Paleontologists discover 120-million-year-old "Ghost Dragon" in China

Which of the following hypothetical scenarios do you think would be more terrifying: a modern-day world inhabited by Pterosauria (famous for being the first known vertebrates to evolve the capability of flight), or a modern-day world inhabited by Dromaeosauridae (famous for their sickle-like killing claws, among other things)?

I happen to be a card-carrying member of team Dromaeosauridae. But when I caught a glimpse of the teeth on Guidraco venator — the name of the recently discovered pterosaur specimen pictured up top — I felt my allegiance to the killing claw waver. Guidraco's skull measured 15 inches long. Its teeth? Over 2 inches long. Those, ladies and gentlemen, are some terrifying fucking teeth.

But my fear might be unwarranted. Truth be told, Guidraco venator — which translates, awesomely, to "ghost dragon hunter" — may not have done any actual hunting with those ridiculous chompers; whether pterosaurs were scavengers, predators, or some combination of the two is a point of contention among paleontologists when it comes to a number of pterosaur species (a commonly cited factoid in many a late-night Pterosauria vs. Dromaeosauridae debate). In the paper describing the holotype specimen, paleontologist Alexander Kellner writes that Guidraco likely hunted actively for fish; but paleontologist Eberhard Frey told Wired's David Mosher that he disagrees:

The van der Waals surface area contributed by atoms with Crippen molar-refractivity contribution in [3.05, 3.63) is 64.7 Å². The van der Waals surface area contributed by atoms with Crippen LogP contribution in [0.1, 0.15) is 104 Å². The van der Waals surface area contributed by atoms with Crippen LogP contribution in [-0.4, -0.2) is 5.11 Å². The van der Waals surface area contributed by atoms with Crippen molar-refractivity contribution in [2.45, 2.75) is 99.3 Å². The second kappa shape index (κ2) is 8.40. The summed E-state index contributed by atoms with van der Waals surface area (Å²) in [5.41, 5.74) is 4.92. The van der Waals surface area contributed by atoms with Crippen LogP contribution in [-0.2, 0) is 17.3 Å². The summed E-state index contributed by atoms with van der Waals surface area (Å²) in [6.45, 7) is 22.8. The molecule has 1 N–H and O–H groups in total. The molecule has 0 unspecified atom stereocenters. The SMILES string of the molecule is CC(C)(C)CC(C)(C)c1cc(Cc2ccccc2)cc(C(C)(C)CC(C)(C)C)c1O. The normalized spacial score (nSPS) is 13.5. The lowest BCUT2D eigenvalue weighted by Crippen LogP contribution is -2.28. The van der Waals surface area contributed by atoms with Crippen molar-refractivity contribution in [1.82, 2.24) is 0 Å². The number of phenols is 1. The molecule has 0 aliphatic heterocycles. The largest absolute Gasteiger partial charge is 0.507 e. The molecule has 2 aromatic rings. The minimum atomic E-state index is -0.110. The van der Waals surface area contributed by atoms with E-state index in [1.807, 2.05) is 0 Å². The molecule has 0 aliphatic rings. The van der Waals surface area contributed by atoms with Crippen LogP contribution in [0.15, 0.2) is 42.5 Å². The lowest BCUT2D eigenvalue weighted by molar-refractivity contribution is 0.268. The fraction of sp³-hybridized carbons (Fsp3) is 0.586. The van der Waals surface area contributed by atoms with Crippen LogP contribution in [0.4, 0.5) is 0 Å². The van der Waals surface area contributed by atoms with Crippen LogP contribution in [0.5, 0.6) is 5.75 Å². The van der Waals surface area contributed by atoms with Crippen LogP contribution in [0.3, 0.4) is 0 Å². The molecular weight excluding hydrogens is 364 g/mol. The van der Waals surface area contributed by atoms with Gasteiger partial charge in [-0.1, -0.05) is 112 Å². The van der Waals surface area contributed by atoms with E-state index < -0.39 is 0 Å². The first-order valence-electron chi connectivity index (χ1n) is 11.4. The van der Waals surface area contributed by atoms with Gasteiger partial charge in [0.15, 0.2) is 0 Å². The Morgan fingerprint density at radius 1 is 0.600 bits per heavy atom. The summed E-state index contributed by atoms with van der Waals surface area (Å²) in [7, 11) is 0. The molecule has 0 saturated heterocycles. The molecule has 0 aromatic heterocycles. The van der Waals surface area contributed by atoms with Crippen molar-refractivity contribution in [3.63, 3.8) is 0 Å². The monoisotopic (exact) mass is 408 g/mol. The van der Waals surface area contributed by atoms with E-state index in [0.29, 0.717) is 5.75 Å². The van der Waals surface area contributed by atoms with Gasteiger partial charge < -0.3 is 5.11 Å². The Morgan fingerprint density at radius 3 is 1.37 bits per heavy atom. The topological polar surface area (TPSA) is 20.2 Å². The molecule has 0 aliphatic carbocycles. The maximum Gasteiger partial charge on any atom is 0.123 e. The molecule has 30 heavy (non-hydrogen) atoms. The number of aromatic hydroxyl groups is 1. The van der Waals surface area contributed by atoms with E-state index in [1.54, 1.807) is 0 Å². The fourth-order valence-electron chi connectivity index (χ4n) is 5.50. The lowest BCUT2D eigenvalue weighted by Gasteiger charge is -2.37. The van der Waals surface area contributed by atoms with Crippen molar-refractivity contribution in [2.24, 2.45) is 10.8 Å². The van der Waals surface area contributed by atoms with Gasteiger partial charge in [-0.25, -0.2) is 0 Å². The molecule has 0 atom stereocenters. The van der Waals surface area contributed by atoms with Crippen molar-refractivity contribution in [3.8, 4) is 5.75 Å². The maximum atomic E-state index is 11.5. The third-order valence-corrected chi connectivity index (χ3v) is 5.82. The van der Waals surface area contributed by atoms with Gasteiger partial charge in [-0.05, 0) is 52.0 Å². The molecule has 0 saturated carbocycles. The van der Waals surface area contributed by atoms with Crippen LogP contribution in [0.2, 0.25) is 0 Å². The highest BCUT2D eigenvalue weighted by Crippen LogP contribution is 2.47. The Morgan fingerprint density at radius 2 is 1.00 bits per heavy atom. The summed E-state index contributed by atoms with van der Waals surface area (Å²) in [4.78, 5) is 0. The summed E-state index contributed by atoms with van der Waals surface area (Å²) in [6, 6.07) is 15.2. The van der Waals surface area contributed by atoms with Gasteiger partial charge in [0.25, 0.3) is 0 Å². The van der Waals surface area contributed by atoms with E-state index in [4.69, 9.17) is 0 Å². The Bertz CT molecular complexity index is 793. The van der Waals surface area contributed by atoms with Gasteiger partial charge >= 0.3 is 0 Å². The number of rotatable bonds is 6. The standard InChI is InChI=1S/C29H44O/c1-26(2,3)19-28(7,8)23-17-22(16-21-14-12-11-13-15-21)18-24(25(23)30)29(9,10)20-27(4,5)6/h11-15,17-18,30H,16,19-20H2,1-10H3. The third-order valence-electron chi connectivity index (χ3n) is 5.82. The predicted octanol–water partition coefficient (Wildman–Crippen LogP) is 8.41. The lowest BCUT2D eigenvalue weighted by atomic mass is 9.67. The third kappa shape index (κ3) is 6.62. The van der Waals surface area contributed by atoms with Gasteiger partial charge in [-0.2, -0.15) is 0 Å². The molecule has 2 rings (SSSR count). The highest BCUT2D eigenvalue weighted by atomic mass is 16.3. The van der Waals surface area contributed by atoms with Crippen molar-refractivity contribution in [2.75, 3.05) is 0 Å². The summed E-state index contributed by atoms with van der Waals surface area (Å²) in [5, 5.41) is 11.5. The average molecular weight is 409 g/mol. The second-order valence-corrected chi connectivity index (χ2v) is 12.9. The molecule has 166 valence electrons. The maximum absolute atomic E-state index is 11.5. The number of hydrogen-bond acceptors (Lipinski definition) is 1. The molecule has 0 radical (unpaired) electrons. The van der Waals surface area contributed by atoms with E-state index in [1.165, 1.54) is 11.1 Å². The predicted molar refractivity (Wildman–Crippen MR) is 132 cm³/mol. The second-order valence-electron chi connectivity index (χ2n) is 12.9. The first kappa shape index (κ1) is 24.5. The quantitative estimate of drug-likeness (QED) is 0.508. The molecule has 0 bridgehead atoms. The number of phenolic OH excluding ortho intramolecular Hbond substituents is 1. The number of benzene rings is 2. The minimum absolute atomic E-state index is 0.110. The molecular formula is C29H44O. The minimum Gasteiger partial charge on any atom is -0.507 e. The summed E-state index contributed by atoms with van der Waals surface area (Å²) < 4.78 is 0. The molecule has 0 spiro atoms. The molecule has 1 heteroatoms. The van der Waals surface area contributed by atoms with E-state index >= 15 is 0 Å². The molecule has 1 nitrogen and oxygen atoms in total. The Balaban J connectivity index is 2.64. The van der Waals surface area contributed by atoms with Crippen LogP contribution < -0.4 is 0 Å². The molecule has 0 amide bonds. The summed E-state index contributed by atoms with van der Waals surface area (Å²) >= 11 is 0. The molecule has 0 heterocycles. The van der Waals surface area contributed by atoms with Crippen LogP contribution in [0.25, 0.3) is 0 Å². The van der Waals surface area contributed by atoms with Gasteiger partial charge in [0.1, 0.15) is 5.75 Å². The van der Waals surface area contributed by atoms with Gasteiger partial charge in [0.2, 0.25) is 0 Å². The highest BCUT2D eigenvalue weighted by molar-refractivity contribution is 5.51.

Just imagine yourself as this creature. How would you catch living fish with such needles? You have no fingers, no fork, nothing to remove a fish if it gets stuck...They might have randomly collected what was there and probed it with a spaghetti-like tongue. If edible, they'd eat it. If not, they'd bump it out.

So for now, whether or not a pterosaur's predatory abilities can be incorporated into the great Pterosauria vs. Dromaeosauridae debate goes unresolved. But according to Mosher, there's a mystery extending beyond Guidraco's eating habits that has paleontologists puzzled:

Most pterosaur fossils have turned up in silty and fine-grained sediments in what is now Brazil, but the new find, from the Jiufotang Formation in northeast China, adds an interesting twist to the evolutionary histories of pterosaurs.

"[I]ts similarities to some Brazilian pterosaurs show that these animals were probably distributed globally," paleontologist David Martill of the University of Portsmouth, another pterosaur researcher who wasn't involved in the study, wrote to Wired.

"We can [now] hope to find them anywhere in the world where early Cretaceous strata crop out. We have found some tantalising fragments in England, some dating back to discoveries made in the 19th century, that indicate similar animals."

[Natturwissenschaften via Wired]
Top image by Xialin Wang et al. via Wired